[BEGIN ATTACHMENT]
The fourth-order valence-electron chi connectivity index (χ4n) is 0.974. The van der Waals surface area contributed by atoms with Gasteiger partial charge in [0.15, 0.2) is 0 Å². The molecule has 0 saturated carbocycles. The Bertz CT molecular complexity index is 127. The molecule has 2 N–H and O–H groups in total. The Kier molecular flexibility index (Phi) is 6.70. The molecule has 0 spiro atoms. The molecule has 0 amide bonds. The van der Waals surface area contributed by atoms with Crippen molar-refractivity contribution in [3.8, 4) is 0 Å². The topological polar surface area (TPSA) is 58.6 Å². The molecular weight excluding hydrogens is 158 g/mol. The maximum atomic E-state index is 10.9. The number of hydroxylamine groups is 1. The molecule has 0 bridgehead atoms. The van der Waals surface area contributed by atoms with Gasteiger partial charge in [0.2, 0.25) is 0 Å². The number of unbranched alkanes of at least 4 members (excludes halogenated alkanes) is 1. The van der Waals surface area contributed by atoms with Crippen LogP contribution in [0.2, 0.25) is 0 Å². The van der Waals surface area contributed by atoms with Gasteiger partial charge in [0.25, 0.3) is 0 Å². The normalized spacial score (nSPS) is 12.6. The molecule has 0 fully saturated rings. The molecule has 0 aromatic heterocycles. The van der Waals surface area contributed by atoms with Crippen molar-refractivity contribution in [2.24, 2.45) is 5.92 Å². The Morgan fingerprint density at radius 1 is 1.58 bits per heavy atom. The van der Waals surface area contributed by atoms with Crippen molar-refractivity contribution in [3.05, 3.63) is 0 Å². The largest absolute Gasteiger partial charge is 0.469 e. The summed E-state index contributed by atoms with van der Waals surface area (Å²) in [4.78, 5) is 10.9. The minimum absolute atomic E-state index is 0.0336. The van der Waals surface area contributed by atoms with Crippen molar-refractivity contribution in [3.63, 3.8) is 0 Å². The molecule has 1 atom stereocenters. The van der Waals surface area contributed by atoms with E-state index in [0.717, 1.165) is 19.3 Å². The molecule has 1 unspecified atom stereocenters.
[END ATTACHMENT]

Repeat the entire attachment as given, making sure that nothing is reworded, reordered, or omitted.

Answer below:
The fourth-order valence-electron chi connectivity index (χ4n) is 0.974. The van der Waals surface area contributed by atoms with Gasteiger partial charge in [0.15, 0.2) is 0 Å². The molecule has 0 saturated carbocycles. The Bertz CT molecular complexity index is 127. The molecule has 2 N–H and O–H groups in total. The Kier molecular flexibility index (Phi) is 6.70. The molecule has 0 spiro atoms. The molecule has 0 amide bonds. The van der Waals surface area contributed by atoms with Crippen molar-refractivity contribution in [3.8, 4) is 0 Å². The topological polar surface area (TPSA) is 58.6 Å². The molecular weight excluding hydrogens is 158 g/mol. The maximum atomic E-state index is 10.9. The number of hydroxylamine groups is 1. The molecule has 0 bridgehead atoms. The van der Waals surface area contributed by atoms with Gasteiger partial charge in [0.2, 0.25) is 0 Å². The number of unbranched alkanes of at least 4 members (excludes halogenated alkanes) is 1. The van der Waals surface area contributed by atoms with Crippen LogP contribution in [0.2, 0.25) is 0 Å². The van der Waals surface area contributed by atoms with Gasteiger partial charge in [0.25, 0.3) is 0 Å². The normalized spacial score (nSPS) is 12.6. The molecule has 0 fully saturated rings. The molecule has 0 aromatic heterocycles. The van der Waals surface area contributed by atoms with Crippen molar-refractivity contribution in [2.24, 2.45) is 5.92 Å². The Morgan fingerprint density at radius 1 is 1.58 bits per heavy atom. The van der Waals surface area contributed by atoms with Crippen molar-refractivity contribution in [3.05, 3.63) is 0 Å². The largest absolute Gasteiger partial charge is 0.469 e. The summed E-state index contributed by atoms with van der Waals surface area (Å²) in [4.78, 5) is 10.9. The minimum absolute atomic E-state index is 0.0336. The van der Waals surface area contributed by atoms with Crippen molar-refractivity contribution in [3.63, 3.8) is 0 Å². The molecule has 1 atom stereocenters. The van der Waals surface area contributed by atoms with E-state index in [0.717, 1.165) is 19.3 Å². The molecule has 1 unspecified atom stereocenters.